Promotions are an important component of the Wada sales effort, and earlier this year Wada Director of Marketing Eric Beck had described a campaign centered around varietal, organic and chipper programs and the Wada commitment to quality produce.

Stanger said in October that promotions are proceeding as planned, adding, “We try to tailor our promotions to each customer.” He noted that customizing promos is essential.

“Over the years we’ve tried to do different promotions, and we’ve adopted the policy of working with each individual customer to work up their specific promotion,” Stanger explained. He said Wada, which is a provider for Dole, also looks at cross-promotion options in its promotions.

This year, he said, Wada did not introduce any new packaging, but he said the company continues to “look at different things, and we’re always working on improving recyclability.”

He noted, “We don’t have new value-added products this year. Our microwaveable bag was rolled out in 2019.”

Wada’s customer base is a good balance between foodservice and retail, Stanger said, adding, “Obviously COVID-19 shook things up, but it has evened out for the most part. Our business now is split between the two, but during COVID-19 it went heavily to retail.”

Commenting on several industry issues that are affecting the nation now, Stanger said from his position “transportation is a bear, but a grower might say it’s labor.” He continued, “I’m faced day-to-day with the transportation situation, and it’s becoming a bigger concern.”

The shortage of labor has prompted Wada and other companies to turn to automation in many areas, and Stanger said, “We’ve been adding on new technology for sorting this past year, and we’ll continue to add on automation because of labor. We’re working with a university in Idaho on AI for sorting — it’s a mechanical process to remove potatoes that don’t make grade.”

The full lineup of Wada products and services was going to be featured at the New Orleans Fresh Summit, and Stanger said in addition to its well-known programs, “We were hoping to highlight our Southern items as well.” However, he was quick to add, the absence of a 2021 PMA Fresh Summit is a disappointment to the industry, but Wada Farms agrees the decision to cancel was undoubtedly a prudent move by the organization.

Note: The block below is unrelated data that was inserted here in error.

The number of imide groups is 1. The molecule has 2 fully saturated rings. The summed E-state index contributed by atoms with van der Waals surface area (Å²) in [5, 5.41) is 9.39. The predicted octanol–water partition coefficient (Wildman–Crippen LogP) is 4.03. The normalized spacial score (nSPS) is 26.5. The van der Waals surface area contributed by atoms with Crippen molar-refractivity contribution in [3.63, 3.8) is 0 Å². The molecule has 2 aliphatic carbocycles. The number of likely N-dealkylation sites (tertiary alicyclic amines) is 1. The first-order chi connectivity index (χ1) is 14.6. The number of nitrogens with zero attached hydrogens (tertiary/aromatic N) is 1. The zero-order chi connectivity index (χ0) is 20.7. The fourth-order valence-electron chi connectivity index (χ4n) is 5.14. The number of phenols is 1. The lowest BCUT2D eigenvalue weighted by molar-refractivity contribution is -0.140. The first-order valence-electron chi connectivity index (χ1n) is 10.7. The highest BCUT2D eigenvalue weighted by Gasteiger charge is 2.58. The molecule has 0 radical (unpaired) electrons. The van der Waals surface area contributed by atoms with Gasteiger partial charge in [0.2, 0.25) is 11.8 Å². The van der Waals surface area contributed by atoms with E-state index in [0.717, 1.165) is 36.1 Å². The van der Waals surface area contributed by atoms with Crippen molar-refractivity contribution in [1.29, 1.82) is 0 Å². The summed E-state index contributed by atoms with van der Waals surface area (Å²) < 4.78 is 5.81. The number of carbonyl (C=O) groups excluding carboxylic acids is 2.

“I’ve been to PMA for 35 years, and of course we see the positive results of networking there. It’s the single biggest place to go and interact, and the benefits of showcasing new innovations are huge. The seminars are also very beneficial. But the No. 1 benefit is the opportunity it gives us to get with our customers.”

Stanger was also very positive about the merger of PMA and United Fresh, saying, “It’s a great move. United is a great presence in government relations and gives the grower/shipper a voice in the industry. Together the organizations can be very powerful.”

For more information, visit


Tagged in:

- Advertisement -

December 5, 2021

The U.S. Food and Drug Administration issued a… Read More

December 2, 2021

TUBAC, AZ — The Fresh Produce Association of the Americas announced new and returning board members during its recent convention. Leonardo Tarriba began the second year of his two-year term as… Read More

- Advertisement -

- Advertisement -

- Advertisement -

- Advertisement -

- Advertisement -

- Advertisement -

- Advertisement -

- Advertisement -

- Advertisement -

- Advertisement -